Based on Ground Truth Solutions’ tested approach to collecting and responding to feedback in humanitarian settings, the Cash Barometer combines standardized face-to-face surveys with qualitative data collection. We ask a small number of questions relating to the relevance and effectiveness of cash-based assistance—both on its own merits, compared to and in combination with other programming modalities.
Focus areas revolve around satisfaction with cash-based programs, their perceived fairness, expectations towards aid actors and the impact of cash transfers on people’s sense of agency and dignity. Our aim is to provide actionable information from affected people that can be translated into program improvements, while empowering people to express their views.
ENGAGE is a collaborative venture led by Ground Truth Solutions, ACAPS, and Internews that aims to provide an advanced set of emergency assessment, feedback, and communication tools to the humanitarian community during crises. Through ENGAGE, responders receive essential feedback from affected people that helps to shape decisions about the delivery of aid – and at the same time ensures that those in need fully understand their options to access and influence aid provision.
Members of ENGAGE will work closely with humanitarian teams on the ground while retaining the independence of action and analysis that is key to providing impartial and reliable information. ENGAGE provides services at the onset of an emergency and continues to do so until alternative collective arrangements are in place – or until its services are no longer required, once responsibility can be transferred to local or other specialised agencies.
After the devastating earthquakes in April and May 2015 we operated as part of this Inter-Agency Community Feedback Project, a common effort to track perceptions and push for better communication with affected communities. Partnering with two local NGOs (Accountability Lab and LIG), Ground Truth’s role was to provide the government of Nepal and aid agencies with real-time feedback from affected people, and recommendations based on that feedback. Having designed and implemented the community perception
surveys, and analysed and reported on the first 3 rounds of data, Ground Truth stepped down from the Common Feedback Project. We helped build the capacity of our local partners so they can continue the work.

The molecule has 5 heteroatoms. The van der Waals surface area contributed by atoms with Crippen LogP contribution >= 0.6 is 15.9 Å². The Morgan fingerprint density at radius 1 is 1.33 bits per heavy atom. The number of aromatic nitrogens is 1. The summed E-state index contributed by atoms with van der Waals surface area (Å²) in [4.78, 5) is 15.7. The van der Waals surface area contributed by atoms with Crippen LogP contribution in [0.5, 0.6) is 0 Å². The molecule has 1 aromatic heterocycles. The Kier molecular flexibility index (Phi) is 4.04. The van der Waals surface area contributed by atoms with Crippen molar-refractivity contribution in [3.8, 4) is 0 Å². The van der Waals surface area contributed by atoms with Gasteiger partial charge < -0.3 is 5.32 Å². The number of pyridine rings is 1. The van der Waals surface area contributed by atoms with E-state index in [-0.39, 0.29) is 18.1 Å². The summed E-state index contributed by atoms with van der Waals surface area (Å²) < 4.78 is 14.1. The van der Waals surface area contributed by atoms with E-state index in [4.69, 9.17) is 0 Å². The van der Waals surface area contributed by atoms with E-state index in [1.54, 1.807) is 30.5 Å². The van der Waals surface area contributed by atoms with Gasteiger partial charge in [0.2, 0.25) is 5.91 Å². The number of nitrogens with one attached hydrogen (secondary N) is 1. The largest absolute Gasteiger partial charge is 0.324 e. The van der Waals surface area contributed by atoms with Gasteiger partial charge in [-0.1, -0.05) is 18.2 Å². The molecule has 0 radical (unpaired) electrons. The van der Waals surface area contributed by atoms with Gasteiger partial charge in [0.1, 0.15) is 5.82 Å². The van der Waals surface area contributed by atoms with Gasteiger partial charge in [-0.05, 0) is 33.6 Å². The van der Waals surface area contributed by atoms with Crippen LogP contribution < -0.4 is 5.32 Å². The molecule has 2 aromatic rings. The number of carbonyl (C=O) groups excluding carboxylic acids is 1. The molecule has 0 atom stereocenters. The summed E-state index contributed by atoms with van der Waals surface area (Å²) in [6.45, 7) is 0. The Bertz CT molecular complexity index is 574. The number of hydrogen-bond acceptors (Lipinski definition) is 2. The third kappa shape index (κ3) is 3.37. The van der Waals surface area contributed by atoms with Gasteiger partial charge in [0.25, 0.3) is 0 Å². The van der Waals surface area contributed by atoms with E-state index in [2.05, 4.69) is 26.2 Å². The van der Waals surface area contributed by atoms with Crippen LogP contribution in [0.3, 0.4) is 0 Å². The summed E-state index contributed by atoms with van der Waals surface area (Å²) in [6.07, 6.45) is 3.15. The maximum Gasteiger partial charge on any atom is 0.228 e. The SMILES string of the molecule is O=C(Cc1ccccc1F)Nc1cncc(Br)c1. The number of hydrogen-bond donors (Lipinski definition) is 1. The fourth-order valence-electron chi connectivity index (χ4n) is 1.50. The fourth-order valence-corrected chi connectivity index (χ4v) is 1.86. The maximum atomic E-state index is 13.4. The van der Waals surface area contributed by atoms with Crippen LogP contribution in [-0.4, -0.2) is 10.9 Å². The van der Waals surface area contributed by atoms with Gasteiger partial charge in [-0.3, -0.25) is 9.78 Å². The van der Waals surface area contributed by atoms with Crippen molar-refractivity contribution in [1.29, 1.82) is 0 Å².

In September 2015, Ground Truth launched into a new partnership with the International Rescue Committee (IRC), as part of their Client Voice and Choice initiative. The initiative is funded by DFID and aims to explore innovative tools that can bring client perspectives more systematically into decision-making calculations. Ground Truth aimed to analyse how our micro-surveys could be
better used to collect meaningful feedback data from the clients of IRC’s projects. IRC staff’s feedback on their experience with the Ground Truth’s methodology, alongside perceived improvements in programme responsiveness by clients themselves, all contribute to project learning – and were shared across the humanitarian sector.
Another major opportunity is the Listen Learn Act project, implemented together by DanChurch Aid, Save the Children Denmark, and Ground Truth with the financial support of the European Union. The project is absolutely timely, as it aims to explore the use of Ground Truth’s methodology as a tool to measure and improve compliance with the new Core Humanitarian Standard
through the eyes of affected people. Working with a total of 16 partner organisations across 4 different countries and contexts, we are gathering feedback from affected people on the relevance of the services provided, the usefulness of existing complaint mechanisms, and how effective humanitarian organisations are at including people’s voices into their work.
In Sierra Leone, we were commissioned by DFID to provide a regular flow of feedback from frontline workers and from the general public about the way they see the disease, the obstacles to tackling the virus, and the whether they believe progress is being made against the spread of the disease. We conducted 4 micro-surveys with a total of 45 rounds of data collection to capture the voices of citizens in quarantine, citizens whose homes
were decontaminated following an Ebola case, and frontline workers.
Through this DfID-funded project, Ground Truth could provide programme managers involved in the Ebola response with a regular flow of data, which helped to elicit useful insights, locate shortcomings of the response, and initiate successful programme changes.
In Ukraine, Ground Truth worked with the office of the Prime Minister to provide regular feedback on the perceptions of the thousands of internally displaced people (IDPs) who have fled fighting in the eastern provinces and are now struggling to survive in
what are precarious circumstances. The feedback and analysis provided by Ground Truth was intended to inform the government’s policy towards IDPs and to improve the effectiveness of communication.